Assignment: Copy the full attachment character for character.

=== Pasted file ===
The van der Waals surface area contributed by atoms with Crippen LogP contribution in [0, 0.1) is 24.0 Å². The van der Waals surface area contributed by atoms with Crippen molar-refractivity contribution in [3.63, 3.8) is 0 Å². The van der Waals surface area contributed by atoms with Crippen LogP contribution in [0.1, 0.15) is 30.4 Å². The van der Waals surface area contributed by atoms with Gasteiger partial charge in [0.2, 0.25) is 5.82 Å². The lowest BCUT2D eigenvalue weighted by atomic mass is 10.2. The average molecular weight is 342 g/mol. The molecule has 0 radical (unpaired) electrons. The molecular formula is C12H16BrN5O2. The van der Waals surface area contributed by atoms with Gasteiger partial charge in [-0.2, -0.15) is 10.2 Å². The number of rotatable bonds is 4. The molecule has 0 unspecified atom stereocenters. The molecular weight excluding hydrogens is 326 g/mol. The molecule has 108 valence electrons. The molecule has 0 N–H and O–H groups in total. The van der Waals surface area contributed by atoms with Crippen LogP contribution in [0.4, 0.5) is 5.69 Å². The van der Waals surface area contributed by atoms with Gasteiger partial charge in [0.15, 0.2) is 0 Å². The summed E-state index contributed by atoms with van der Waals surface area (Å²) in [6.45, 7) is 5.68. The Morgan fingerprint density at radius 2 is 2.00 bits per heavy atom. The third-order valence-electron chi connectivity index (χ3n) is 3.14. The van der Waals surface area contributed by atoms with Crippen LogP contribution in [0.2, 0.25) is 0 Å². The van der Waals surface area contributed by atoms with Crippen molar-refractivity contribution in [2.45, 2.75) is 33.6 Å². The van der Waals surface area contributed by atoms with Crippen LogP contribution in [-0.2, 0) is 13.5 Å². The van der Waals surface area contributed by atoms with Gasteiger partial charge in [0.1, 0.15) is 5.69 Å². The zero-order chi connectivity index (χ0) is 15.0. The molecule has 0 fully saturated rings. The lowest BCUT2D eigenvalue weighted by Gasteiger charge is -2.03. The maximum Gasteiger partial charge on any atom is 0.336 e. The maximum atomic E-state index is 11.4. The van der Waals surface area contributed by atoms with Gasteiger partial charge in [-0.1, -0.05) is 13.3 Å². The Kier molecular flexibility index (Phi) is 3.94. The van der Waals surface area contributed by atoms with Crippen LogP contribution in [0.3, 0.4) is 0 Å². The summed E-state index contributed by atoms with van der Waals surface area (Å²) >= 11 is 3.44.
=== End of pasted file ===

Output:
The van der Waals surface area contributed by atoms with Crippen LogP contribution in [0, 0.1) is 24.0 Å². The van der Waals surface area contributed by atoms with Crippen molar-refractivity contribution in [3.63, 3.8) is 0 Å². The van der Waals surface area contributed by atoms with Crippen LogP contribution in [0.1, 0.15) is 30.4 Å². The van der Waals surface area contributed by atoms with Gasteiger partial charge in [0.2, 0.25) is 5.82 Å². The lowest BCUT2D eigenvalue weighted by atomic mass is 10.2. The average molecular weight is 342 g/mol. The molecule has 0 radical (unpaired) electrons. The molecular formula is C12H16BrN5O2. The van der Waals surface area contributed by atoms with Gasteiger partial charge in [-0.2, -0.15) is 10.2 Å². The number of rotatable bonds is 4. The molecule has 0 unspecified atom stereocenters. The molecular weight excluding hydrogens is 326 g/mol. The molecule has 108 valence electrons. The molecule has 0 N–H and O–H groups in total. The van der Waals surface area contributed by atoms with Crippen LogP contribution in [0.4, 0.5) is 5.69 Å². The van der Waals surface area contributed by atoms with Gasteiger partial charge in [0.15, 0.2) is 0 Å². The summed E-state index contributed by atoms with van der Waals surface area (Å²) in [6.45, 7) is 5.68. The Morgan fingerprint density at radius 2 is 2.00 bits per heavy atom. The third-order valence-electron chi connectivity index (χ3n) is 3.14. The van der Waals surface area contributed by atoms with Crippen LogP contribution in [0.2, 0.25) is 0 Å². The van der Waals surface area contributed by atoms with Crippen molar-refractivity contribution in [2.45, 2.75) is 33.6 Å². The van der Waals surface area contributed by atoms with Crippen LogP contribution in [-0.2, 0) is 13.5 Å². The van der Waals surface area contributed by atoms with Gasteiger partial charge in [0.1, 0.15) is 5.69 Å². The zero-order chi connectivity index (χ0) is 15.0. The molecule has 0 fully saturated rings. The lowest BCUT2D eigenvalue weighted by Gasteiger charge is -2.03. The maximum Gasteiger partial charge on any atom is 0.336 e. The maximum atomic E-state index is 11.4. The van der Waals surface area contributed by atoms with Gasteiger partial charge in [-0.1, -0.05) is 13.3 Å². The Kier molecular flexibility index (Phi) is 3.94. The van der Waals surface area contributed by atoms with Crippen LogP contribution in [0.3, 0.4) is 0 Å². The summed E-state index contributed by atoms with van der Waals surface area (Å²) >= 11 is 3.44.